If you need less rows and less stitches to accomplish the swatch it means the yarn is to thick or the hook is too big or both.
      You can use different yarns and hook sizes but you must adjust the pattern number of stitches and rows to accomplish the desired size.
      Try two different swatches with different hooks and yarn an notice the difference.

  5. I usually make hats that are done in rounds. Would I still measure the same way laying down flat and if it is 8" I would double it?

  6. That is exactly what I do. I lay it flat in a relaxed condition then I measure the width of the open edge and double the number to get head size. If it has a roll up cuff and I want to be sure it will be comfortable I make it a bit longer because the height will appear to shorten in a side to side stretch.

  7. I believe credit for the hat size chart (and more) goes to Bev at http://www.bevscountrycottage.com/size-chart.html

    1. I have just reviewed the hat size chart at Bev’s Country Cottage and her chart is different and a great deal more detailed therefore better than mine.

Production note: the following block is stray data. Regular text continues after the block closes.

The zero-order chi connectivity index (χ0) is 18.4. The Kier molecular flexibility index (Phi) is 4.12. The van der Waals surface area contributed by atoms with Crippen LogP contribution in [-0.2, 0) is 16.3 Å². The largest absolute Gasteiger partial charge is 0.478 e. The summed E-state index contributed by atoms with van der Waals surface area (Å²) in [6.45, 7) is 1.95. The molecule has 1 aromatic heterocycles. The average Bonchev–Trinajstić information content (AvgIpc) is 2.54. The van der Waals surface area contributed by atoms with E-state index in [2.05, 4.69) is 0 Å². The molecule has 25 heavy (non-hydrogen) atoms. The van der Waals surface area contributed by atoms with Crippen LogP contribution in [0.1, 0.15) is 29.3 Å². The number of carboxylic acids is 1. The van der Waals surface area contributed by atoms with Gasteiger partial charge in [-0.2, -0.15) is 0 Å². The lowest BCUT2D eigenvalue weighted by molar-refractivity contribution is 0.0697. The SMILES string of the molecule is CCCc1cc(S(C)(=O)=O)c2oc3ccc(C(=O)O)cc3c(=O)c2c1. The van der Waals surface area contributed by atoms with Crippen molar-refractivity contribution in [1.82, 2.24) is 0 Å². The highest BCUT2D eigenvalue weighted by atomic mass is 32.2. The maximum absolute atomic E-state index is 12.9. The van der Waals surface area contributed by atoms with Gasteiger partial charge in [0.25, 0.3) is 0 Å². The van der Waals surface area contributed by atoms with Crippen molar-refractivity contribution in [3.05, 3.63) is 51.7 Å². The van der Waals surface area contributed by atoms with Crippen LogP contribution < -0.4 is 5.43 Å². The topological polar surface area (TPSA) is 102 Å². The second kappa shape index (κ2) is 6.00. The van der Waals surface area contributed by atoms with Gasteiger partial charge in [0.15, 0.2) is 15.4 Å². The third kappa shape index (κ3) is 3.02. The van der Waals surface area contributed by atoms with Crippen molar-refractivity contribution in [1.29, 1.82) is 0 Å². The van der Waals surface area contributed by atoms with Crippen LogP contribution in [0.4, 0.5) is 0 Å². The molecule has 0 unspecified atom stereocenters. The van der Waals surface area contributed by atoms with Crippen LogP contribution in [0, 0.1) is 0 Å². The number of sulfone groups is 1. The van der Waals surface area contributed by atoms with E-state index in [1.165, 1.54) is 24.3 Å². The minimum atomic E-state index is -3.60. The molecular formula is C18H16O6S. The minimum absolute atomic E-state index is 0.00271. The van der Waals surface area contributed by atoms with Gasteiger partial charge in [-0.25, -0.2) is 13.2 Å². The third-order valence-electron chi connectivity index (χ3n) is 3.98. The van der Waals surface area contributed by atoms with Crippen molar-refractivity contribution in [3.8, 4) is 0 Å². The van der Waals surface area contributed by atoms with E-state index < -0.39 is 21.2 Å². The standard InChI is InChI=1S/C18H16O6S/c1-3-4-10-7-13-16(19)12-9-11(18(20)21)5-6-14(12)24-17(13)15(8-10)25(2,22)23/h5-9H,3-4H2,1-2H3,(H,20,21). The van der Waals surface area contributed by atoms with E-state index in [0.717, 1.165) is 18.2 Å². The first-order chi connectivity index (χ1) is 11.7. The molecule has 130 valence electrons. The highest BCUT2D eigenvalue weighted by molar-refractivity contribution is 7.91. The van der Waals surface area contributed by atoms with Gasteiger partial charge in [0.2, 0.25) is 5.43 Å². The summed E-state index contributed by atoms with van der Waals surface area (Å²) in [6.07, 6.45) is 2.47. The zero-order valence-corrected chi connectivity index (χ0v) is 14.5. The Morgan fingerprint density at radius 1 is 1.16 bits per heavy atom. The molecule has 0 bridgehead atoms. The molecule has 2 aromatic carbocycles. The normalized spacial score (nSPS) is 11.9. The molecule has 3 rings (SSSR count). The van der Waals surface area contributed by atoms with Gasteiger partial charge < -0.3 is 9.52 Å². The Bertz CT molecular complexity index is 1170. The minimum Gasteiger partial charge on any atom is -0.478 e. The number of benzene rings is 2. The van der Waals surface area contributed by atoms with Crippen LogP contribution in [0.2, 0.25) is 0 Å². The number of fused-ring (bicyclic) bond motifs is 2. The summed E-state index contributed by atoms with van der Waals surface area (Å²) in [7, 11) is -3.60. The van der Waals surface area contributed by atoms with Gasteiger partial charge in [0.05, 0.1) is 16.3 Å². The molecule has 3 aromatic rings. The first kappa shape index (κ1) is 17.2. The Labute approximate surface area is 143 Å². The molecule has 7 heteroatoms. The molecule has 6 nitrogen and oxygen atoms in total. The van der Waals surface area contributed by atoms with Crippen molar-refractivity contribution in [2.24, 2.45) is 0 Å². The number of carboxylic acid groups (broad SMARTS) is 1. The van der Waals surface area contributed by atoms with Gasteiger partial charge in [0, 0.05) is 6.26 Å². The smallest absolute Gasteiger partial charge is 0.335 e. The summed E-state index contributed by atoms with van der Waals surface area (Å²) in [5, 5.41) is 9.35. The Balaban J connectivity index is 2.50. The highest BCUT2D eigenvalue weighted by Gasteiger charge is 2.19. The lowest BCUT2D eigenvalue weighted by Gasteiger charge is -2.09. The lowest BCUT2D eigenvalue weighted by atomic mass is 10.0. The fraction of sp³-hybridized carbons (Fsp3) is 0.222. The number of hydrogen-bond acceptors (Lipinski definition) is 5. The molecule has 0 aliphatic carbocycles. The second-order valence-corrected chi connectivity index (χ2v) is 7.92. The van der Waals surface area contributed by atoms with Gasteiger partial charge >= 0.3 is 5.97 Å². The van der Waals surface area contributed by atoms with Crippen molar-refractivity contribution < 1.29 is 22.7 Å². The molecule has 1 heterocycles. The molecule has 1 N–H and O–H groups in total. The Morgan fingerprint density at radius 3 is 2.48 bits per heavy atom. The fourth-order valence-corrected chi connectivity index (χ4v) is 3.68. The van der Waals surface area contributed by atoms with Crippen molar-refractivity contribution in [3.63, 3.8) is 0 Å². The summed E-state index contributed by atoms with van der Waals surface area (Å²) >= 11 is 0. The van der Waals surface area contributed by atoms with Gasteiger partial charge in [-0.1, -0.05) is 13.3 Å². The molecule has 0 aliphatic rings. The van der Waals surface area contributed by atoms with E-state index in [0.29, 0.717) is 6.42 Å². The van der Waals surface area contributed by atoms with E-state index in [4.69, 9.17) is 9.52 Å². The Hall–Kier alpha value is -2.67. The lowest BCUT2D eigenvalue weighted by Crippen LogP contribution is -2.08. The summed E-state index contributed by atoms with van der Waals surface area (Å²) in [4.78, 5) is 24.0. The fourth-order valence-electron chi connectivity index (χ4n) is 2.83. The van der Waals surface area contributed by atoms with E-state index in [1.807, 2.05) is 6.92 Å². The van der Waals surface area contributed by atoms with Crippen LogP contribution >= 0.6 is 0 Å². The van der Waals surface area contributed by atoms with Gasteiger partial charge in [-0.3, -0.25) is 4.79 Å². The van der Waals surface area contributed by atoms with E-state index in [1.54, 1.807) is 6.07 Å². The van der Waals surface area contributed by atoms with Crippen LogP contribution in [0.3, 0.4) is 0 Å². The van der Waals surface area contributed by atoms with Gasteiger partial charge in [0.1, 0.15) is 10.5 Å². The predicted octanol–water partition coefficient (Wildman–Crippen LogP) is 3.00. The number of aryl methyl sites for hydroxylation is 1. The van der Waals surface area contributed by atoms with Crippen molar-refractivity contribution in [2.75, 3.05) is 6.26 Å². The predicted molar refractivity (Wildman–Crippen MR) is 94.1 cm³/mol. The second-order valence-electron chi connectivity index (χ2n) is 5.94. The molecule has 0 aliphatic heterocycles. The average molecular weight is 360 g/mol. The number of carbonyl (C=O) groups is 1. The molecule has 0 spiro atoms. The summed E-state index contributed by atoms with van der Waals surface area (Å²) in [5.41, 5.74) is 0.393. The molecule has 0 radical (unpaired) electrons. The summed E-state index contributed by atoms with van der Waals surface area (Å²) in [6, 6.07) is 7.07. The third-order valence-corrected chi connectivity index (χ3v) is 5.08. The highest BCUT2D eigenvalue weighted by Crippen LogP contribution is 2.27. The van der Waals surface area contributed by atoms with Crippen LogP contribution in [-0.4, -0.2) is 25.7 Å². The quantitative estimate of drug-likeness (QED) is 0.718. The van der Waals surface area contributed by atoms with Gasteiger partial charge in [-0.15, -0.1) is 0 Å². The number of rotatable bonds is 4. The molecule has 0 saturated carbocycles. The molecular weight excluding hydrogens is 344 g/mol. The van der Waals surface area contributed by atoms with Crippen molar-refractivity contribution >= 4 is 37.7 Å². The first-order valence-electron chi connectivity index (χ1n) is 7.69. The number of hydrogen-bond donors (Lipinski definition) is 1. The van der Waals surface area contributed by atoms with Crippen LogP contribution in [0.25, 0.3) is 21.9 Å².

I am not the author of the chart as I copied it from a Crochet Magazine, back in the 1960’s, the title which has since been long forgotten.
      Before the days of computers I kept all my patterns and notes in a 3-ring binder. I am now transferring these notes from handwritten to digital media.
      The reason I posted my notes on hat sizes is because the basic information remains the same regardless of the source.
      Thank you for your comment.

  8. Thank you so much for this valuable information. Is there a pattern available for the white hat pictured above? Please and Thank you.

    1. The hats pictured on this blog are all made with the free basic hat pattern found on this blog. Thank you for asking. This is the link. http://idealdelusions.blogspot.com/p/basic-earflap-hat_30.html thanks for your comment. Dorie

  9. Hat sizes measuring guide. Measure your head for the perfect hat with the help of the hat size chart, including international size conversions.

    1. I just tried that link and (after letting Chrome translate from Russian to English, it said the site is blocked by the provider.

      How were you able to view it?


    2. I am sorry. I tried the link from my computer in both Russian and English and it worked for me. If the side was blocked by the provider that would be the site itself, or perhaps your virus protection. I have found the site to be safe and I have strong virus protection. I don't know how to help you with that as I have no explanation.

    3. Robin I did find another link, with a size chart that may work for you. I hope this helps http://thecrochetcrowd.com/crochet-hat-sizes-reference-guide/